After directing last summer’s PGA Championship at Whistling Straits in Wisconsin, Jason Mengel didn’t have much time to savor the accomplishment.
That’s because he and his family were off to Charlotte, where his next task is to run the 2017 PGA Championship at Quail Hollow Club.
“It’s usually a two-year assignment,” Mengel said of his role hopscotching from one golf event to the next for the Professional Golfers’ Association of America, the organization that puts on the PGA Championship.
In Charlotte, one of his first duties has been selling hospitality venues that local and national companies will use to host customers and clients during the tournament, one of four major championships on the annual golf calendar. Sales have been so strong that the tournament is already looking at adding more locations, Mengel, 37, said.
With the event more than a year away, “we are looking at expansion plans for hospitality venues,” he said. “That’s almost unheard of at this point. It’s a great response from the corporate community here in Charlotte and of course regionally and nationally.”
More than 100 companies are expected to host guests during the competition in August 2017. The hospitality options range from $40,000 for 10 tickets in the “Champions Club” to $500,000 to host 150 guests at a 17th green village. The packages include food and beverage, preferred parking and other perks.
The hospitality tents will be familiar to those who have attended the Wells Fargo Championship, the Quail Hollow PGA Tour stop that will take a one-year hiatus in 2017. But there will be some differences, including new locations and more air conditioning because of the August time slot, Mengel said.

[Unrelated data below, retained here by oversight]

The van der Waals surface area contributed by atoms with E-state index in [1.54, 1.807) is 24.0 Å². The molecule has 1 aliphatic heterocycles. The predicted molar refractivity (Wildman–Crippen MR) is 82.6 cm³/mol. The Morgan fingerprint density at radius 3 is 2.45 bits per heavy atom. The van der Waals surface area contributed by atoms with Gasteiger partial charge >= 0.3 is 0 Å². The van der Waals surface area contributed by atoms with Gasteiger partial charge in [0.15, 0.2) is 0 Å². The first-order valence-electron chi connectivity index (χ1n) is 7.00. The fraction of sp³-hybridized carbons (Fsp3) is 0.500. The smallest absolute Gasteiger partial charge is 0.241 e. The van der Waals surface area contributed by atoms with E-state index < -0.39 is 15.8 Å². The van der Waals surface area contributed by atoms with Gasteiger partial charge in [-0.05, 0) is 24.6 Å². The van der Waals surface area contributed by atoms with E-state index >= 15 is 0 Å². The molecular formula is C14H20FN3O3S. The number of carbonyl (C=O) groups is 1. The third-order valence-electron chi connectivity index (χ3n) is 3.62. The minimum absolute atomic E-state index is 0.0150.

This fall, the tournament will construct two of the 100-person chalets on the course, so companies can get a preview of what the locations will look like, said Lauren Ries, marketing and promotions manager. “They can come out and see the product and what they can do with it,” Ries said.
In addition to the PGA staff preparing for the tournament, there is also a local organizing committee headed by general chairman Ralph Breeden, president of The Woodbury Group, an executive search firm. Dozens of volunteers are already heading up committees addressing various aspects of the tournament.
“Our primary job initially is to get hospitality sales going,” Breeden said. “There is a lot of interest. It’s a major championship. They don’t come around very often.”
During the event, around 200,000 fans are expecting to attend, with around 40,000 per day on the course during each of the four days of competition. Of those daily attendees, about 2,500 to 3,500 will attend on hospitality tickets.
For those looking to buy tickets, the PGA Championship will launch its pre-registration process in mid-May, after this year’s Wells Fargo Championship is completed. About 50,000 pre-registered for the 2015 PGA Championship.
To those who pre-register, tickets will then go on sale on Aug. 1, after this year’s PGA Championship is played at the Baltusrol Golf Club in New Jersey. “Then the clock is ticking,” Mengel said.
Prices haven’t been finalized, but daily grounds passes for Thursday through Sunday at the 2016 event range from $90 to $115, depending on the day.
The PGA Championship currently has a staff of five at its Quail Hollow office. That number will grow to eight by next spring. Overall, the tournament and its service providers will create about 1,100 temporary jobs for the event, handling everything from on-course construction to security to catering.
The tournament will also need 3,400 volunteers to help with various chores during the competition.
Once the tournament ends, the PGA Championship office will stay around for a couple of months to tie up loose ends, Mengel said. Then it’s off to his next stop: Back to Whistling Straits for the 2020 Ryder Cup.